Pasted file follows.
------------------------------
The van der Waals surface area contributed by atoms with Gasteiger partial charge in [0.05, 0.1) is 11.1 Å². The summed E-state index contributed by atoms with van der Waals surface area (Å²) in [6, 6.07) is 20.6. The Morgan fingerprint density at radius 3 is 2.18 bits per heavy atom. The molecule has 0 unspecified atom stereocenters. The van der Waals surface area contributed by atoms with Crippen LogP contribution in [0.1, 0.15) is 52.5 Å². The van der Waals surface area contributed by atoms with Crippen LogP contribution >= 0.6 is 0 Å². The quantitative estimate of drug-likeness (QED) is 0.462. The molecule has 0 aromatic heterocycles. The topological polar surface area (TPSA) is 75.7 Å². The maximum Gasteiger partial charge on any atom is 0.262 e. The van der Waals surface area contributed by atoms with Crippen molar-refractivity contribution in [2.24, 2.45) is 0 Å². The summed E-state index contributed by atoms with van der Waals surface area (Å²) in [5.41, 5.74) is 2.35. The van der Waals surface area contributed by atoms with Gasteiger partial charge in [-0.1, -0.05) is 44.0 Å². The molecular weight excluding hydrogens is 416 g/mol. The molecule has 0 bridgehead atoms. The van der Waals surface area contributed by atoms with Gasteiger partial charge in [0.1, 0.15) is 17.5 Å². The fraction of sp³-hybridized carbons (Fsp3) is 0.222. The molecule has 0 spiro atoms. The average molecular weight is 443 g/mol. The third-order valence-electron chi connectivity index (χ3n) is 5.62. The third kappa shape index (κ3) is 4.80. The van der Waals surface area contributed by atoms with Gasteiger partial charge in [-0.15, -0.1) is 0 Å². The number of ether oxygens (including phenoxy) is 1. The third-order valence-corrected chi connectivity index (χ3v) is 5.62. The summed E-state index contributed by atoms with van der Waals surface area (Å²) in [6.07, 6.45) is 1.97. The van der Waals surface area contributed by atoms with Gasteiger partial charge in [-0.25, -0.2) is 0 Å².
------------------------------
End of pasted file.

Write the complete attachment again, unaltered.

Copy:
The van der Waals surface area contributed by atoms with Gasteiger partial charge in [0.05, 0.1) is 11.1 Å². The summed E-state index contributed by atoms with van der Waals surface area (Å²) in [6, 6.07) is 20.6. The Morgan fingerprint density at radius 3 is 2.18 bits per heavy atom. The molecule has 0 unspecified atom stereocenters. The van der Waals surface area contributed by atoms with Crippen LogP contribution in [0.1, 0.15) is 52.5 Å². The van der Waals surface area contributed by atoms with Crippen LogP contribution >= 0.6 is 0 Å². The quantitative estimate of drug-likeness (QED) is 0.462. The molecule has 0 aromatic heterocycles. The topological polar surface area (TPSA) is 75.7 Å². The maximum Gasteiger partial charge on any atom is 0.262 e. The van der Waals surface area contributed by atoms with Crippen molar-refractivity contribution in [2.24, 2.45) is 0 Å². The summed E-state index contributed by atoms with van der Waals surface area (Å²) in [5.41, 5.74) is 2.35. The van der Waals surface area contributed by atoms with Gasteiger partial charge in [-0.1, -0.05) is 44.0 Å². The molecular weight excluding hydrogens is 416 g/mol. The molecule has 0 bridgehead atoms. The van der Waals surface area contributed by atoms with Gasteiger partial charge in [0.1, 0.15) is 17.5 Å². The fraction of sp³-hybridized carbons (Fsp3) is 0.222. The molecule has 0 spiro atoms. The average molecular weight is 443 g/mol. The third-order valence-electron chi connectivity index (χ3n) is 5.62. The third kappa shape index (κ3) is 4.80. The van der Waals surface area contributed by atoms with Gasteiger partial charge in [-0.15, -0.1) is 0 Å². The number of ether oxygens (including phenoxy) is 1. The third-order valence-corrected chi connectivity index (χ3v) is 5.62. The summed E-state index contributed by atoms with van der Waals surface area (Å²) in [6.07, 6.45) is 1.97. The van der Waals surface area contributed by atoms with Gasteiger partial charge in [-0.25, -0.2) is 0 Å².